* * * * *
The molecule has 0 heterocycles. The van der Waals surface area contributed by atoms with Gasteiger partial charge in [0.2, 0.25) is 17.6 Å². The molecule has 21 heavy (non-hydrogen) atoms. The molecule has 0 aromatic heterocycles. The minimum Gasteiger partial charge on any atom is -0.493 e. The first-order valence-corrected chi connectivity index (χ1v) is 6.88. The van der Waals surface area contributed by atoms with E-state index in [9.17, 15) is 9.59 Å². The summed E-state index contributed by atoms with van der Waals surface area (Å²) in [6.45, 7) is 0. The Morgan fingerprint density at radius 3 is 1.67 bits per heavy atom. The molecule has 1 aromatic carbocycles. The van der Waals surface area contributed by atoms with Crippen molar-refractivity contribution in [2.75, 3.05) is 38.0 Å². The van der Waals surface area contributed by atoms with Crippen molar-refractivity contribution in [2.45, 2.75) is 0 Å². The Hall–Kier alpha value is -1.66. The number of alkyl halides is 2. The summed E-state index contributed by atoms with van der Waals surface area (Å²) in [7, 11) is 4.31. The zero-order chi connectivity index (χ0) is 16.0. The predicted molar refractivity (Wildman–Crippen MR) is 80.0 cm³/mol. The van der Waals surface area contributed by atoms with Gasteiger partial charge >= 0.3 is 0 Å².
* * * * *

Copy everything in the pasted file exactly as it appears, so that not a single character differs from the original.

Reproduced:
The molecule has 0 heterocycles. The van der Waals surface area contributed by atoms with Gasteiger partial charge in [0.2, 0.25) is 17.6 Å². The molecule has 21 heavy (non-hydrogen) atoms. The molecule has 0 aromatic heterocycles. The minimum Gasteiger partial charge on any atom is -0.493 e. The first-order valence-corrected chi connectivity index (χ1v) is 6.88. The van der Waals surface area contributed by atoms with E-state index in [9.17, 15) is 9.59 Å². The summed E-state index contributed by atoms with van der Waals surface area (Å²) in [6.45, 7) is 0. The Morgan fingerprint density at radius 3 is 1.67 bits per heavy atom. The molecule has 1 aromatic carbocycles. The van der Waals surface area contributed by atoms with Crippen molar-refractivity contribution in [2.75, 3.05) is 38.0 Å². The van der Waals surface area contributed by atoms with Crippen molar-refractivity contribution in [2.45, 2.75) is 0 Å². The Hall–Kier alpha value is -1.66. The number of alkyl halides is 2. The summed E-state index contributed by atoms with van der Waals surface area (Å²) in [7, 11) is 4.31. The zero-order chi connectivity index (χ0) is 16.0. The predicted molar refractivity (Wildman–Crippen MR) is 80.0 cm³/mol. The van der Waals surface area contributed by atoms with Gasteiger partial charge >= 0.3 is 0 Å².